The new sting operation, which Mr. Bloomberg plans to discuss with lawmakers in Washington today, is in part a response to a law passed last year that protects gun manufacturers and dealers from lawsuits unless they are engaged in illegal activity.

"Our opponents never tire of telling us that we ought to be going after the people who break the law with guns," Mr. Bloomberg said. "Well, O.K. You asked for something; you got it."

Wayne LaPierre, executive vice president of the National Rifle Association, said he had not seen the lawsuit yet and declined to comment on it, but he added that his organization was opposed to straw purchases. "They're against the law," he said.

Gun-control advocates praised the sting operation and the lawsuit. "The City of New York is disproportionately affected by rogue gun dealers who play a key role in this system, since the vast majority of crime guns used in the city come from other states with lax gun laws," said Jackie Kuhls, executive director of New Yorkers Against Gun Violence. "The legal action New York City is taking against these dealers sends a message that not all government officials are willing to look the other way."

Other cities, including Gary, Ind., Chicago and Detroit, have taken similar approaches in their own jurisdictions, sometimes using local law enforcement officials, said Elizabeth Haile, a staff lawyer at the Brady Center to Prevent Gun Violence. "This would be the first time that they looked at sources all over the country no matter what state it was," she said.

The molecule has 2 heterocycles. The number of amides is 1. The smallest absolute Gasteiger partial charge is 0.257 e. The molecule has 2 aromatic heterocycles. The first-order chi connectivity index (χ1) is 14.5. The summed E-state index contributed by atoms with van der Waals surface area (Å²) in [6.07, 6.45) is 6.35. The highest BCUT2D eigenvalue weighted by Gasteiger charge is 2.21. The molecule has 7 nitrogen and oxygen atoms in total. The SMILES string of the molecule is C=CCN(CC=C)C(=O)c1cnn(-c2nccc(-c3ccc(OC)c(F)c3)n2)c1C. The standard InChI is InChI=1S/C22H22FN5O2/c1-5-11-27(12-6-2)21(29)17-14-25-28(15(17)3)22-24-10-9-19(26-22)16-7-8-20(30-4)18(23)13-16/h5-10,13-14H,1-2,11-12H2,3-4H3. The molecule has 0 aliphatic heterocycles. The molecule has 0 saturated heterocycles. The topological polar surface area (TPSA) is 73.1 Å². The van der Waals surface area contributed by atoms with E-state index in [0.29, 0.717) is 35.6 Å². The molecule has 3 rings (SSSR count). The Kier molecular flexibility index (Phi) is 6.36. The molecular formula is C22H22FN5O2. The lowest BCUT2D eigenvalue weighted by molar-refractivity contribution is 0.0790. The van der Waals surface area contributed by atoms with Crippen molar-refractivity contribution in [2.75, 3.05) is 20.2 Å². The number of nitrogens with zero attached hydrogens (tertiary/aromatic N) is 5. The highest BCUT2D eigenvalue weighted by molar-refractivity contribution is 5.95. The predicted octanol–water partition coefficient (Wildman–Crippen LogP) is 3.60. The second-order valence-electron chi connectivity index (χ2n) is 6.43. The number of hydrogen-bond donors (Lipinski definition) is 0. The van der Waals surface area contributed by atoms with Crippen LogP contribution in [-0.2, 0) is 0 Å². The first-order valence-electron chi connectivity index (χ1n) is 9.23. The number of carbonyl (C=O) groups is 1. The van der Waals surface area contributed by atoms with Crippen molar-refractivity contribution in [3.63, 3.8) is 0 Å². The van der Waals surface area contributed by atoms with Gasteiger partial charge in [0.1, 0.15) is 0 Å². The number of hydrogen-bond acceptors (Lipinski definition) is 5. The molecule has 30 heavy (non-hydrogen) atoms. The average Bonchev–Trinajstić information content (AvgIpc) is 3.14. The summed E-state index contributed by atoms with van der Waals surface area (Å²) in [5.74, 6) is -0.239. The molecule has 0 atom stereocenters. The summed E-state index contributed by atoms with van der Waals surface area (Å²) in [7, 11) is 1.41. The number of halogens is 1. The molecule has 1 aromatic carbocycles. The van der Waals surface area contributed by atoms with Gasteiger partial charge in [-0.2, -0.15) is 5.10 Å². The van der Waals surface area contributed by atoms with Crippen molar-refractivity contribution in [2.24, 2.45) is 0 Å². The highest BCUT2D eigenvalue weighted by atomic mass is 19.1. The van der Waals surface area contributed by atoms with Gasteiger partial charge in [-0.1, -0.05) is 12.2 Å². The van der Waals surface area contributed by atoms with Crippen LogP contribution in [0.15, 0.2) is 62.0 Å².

To build its case, the city chose roughly 60 gun dealers to investigate based on data it had received earlier from the Bureau of Alcohol, Tobacco, Firearms and Explosives. Investigators from the James Mintz Group, a private investigation outfit, worked in pairs, with one looking at the merchandise, talking with the salesman and handling the weapon in making a decision to purchase while the other wandered the store, seemingly uninterested.

When it came time to buy the gun and fill out the forms for a background check, the first operative, often a man, would call in his partner, frequently a woman, who had not been part of the discussion of the weapon, officials said. The second investigator would fill out the background paperwork, and the first one would pay for the gun in cash.

In several instances, the gun dealer followed the law and refused the sale, but the 15 named in the lawsuit ultimately sold a weapon to one of the investigators, Mr. Bloomberg said,

One of the 15 outlets was Woody's Pawn Shop in Orangeburg, S.C., where officials have traced 98 guns connected to crimes in the city, including the death of a 31-year-old man in Brooklyn in 2001.

Chan Holman, the owner, said he would not jeopardize his business selling 100 to 150 guns a month by breaking the law.

"We do sell an awful lot of handguns, and I can't control what hands they end up in," he said in a telephone interview. "We just do the best we can to make sure they get into the right hands."

Original Text

Gun Dealers kill People, guns don't.